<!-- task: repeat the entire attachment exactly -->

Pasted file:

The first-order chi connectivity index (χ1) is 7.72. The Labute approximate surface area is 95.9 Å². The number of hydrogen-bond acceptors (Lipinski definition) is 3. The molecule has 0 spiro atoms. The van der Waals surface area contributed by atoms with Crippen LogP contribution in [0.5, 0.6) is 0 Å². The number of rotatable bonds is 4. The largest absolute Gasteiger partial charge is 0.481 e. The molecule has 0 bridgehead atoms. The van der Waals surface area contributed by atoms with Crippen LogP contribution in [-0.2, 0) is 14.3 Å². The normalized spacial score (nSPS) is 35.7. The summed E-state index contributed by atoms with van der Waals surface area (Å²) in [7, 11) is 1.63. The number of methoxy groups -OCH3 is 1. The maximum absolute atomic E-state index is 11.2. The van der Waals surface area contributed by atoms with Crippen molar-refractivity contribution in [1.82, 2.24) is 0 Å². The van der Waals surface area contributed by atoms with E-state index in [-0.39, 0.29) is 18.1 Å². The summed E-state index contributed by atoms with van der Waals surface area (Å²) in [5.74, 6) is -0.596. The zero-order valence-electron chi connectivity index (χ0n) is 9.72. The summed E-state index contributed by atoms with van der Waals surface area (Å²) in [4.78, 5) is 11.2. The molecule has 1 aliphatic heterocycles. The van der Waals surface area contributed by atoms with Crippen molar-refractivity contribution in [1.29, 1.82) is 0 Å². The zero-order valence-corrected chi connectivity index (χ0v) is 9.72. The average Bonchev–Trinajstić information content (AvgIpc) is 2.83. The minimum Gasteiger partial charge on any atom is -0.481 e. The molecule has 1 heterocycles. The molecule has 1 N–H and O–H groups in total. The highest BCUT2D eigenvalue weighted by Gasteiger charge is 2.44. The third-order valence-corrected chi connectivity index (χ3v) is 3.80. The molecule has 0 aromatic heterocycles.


The first-order chi connectivity index (χ1) is 7.72. The Labute approximate surface area is 95.9 Å². The number of hydrogen-bond acceptors (Lipinski definition) is 3. The molecule has 0 spiro atoms. The van der Waals surface area contributed by atoms with Crippen LogP contribution in [0.5, 0.6) is 0 Å². The number of rotatable bonds is 4. The largest absolute Gasteiger partial charge is 0.481 e. The molecule has 0 bridgehead atoms. The van der Waals surface area contributed by atoms with Crippen LogP contribution in [-0.2, 0) is 14.3 Å². The normalized spacial score (nSPS) is 35.7. The summed E-state index contributed by atoms with van der Waals surface area (Å²) in [7, 11) is 1.63. The number of methoxy groups -OCH3 is 1. The maximum absolute atomic E-state index is 11.2. The van der Waals surface area contributed by atoms with Crippen molar-refractivity contribution in [1.82, 2.24) is 0 Å². The van der Waals surface area contributed by atoms with E-state index in [-0.39, 0.29) is 18.1 Å². The summed E-state index contributed by atoms with van der Waals surface area (Å²) in [5.74, 6) is -0.596. The zero-order valence-electron chi connectivity index (χ0n) is 9.72. The summed E-state index contributed by atoms with van der Waals surface area (Å²) in [4.78, 5) is 11.2. The molecule has 1 aliphatic heterocycles. The van der Waals surface area contributed by atoms with Crippen molar-refractivity contribution in [1.29, 1.82) is 0 Å². The zero-order valence-corrected chi connectivity index (χ0v) is 9.72. The average Bonchev–Trinajstić information content (AvgIpc) is 2.83. The minimum Gasteiger partial charge on any atom is -0.481 e. The molecule has 1 heterocycles. The molecule has 1 N–H and O–H groups in total. The highest BCUT2D eigenvalue weighted by Gasteiger charge is 2.44. The third-order valence-corrected chi connectivity index (χ3v) is 3.80. The molecule has 0 aromatic heterocycles.